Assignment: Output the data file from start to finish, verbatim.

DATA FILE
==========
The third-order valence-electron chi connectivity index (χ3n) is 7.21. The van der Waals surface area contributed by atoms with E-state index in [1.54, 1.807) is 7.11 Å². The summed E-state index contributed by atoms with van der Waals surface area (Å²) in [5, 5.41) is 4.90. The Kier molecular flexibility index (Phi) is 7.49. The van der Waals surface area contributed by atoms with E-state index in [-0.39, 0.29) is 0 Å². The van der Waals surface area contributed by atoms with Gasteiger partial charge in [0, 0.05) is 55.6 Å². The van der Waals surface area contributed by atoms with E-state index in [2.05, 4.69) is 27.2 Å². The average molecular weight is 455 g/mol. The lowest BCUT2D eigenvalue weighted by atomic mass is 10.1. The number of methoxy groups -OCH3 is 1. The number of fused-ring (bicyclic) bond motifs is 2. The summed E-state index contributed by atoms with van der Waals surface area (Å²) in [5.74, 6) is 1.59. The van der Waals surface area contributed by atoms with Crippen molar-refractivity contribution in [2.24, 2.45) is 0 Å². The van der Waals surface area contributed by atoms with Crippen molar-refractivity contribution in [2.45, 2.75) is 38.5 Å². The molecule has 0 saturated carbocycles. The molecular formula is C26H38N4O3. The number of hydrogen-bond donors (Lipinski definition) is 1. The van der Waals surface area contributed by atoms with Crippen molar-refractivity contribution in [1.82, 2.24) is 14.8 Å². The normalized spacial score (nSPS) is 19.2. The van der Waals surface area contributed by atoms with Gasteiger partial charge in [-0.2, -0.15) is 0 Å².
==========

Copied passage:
The third-order valence-electron chi connectivity index (χ3n) is 7.21. The van der Waals surface area contributed by atoms with E-state index in [1.54, 1.807) is 7.11 Å². The summed E-state index contributed by atoms with van der Waals surface area (Å²) in [5, 5.41) is 4.90. The Kier molecular flexibility index (Phi) is 7.49. The van der Waals surface area contributed by atoms with E-state index in [-0.39, 0.29) is 0 Å². The van der Waals surface area contributed by atoms with Gasteiger partial charge in [0, 0.05) is 55.6 Å². The van der Waals surface area contributed by atoms with E-state index in [2.05, 4.69) is 27.2 Å². The average molecular weight is 455 g/mol. The lowest BCUT2D eigenvalue weighted by atomic mass is 10.1. The number of methoxy groups -OCH3 is 1. The number of fused-ring (bicyclic) bond motifs is 2. The summed E-state index contributed by atoms with van der Waals surface area (Å²) in [5.74, 6) is 1.59. The van der Waals surface area contributed by atoms with Crippen molar-refractivity contribution in [2.24, 2.45) is 0 Å². The van der Waals surface area contributed by atoms with Crippen molar-refractivity contribution in [2.45, 2.75) is 38.5 Å². The molecule has 0 saturated carbocycles. The molecular formula is C26H38N4O3. The number of hydrogen-bond donors (Lipinski definition) is 1. The van der Waals surface area contributed by atoms with Crippen molar-refractivity contribution in [1.82, 2.24) is 14.8 Å². The normalized spacial score (nSPS) is 19.2. The van der Waals surface area contributed by atoms with Gasteiger partial charge in [-0.2, -0.15) is 0 Å².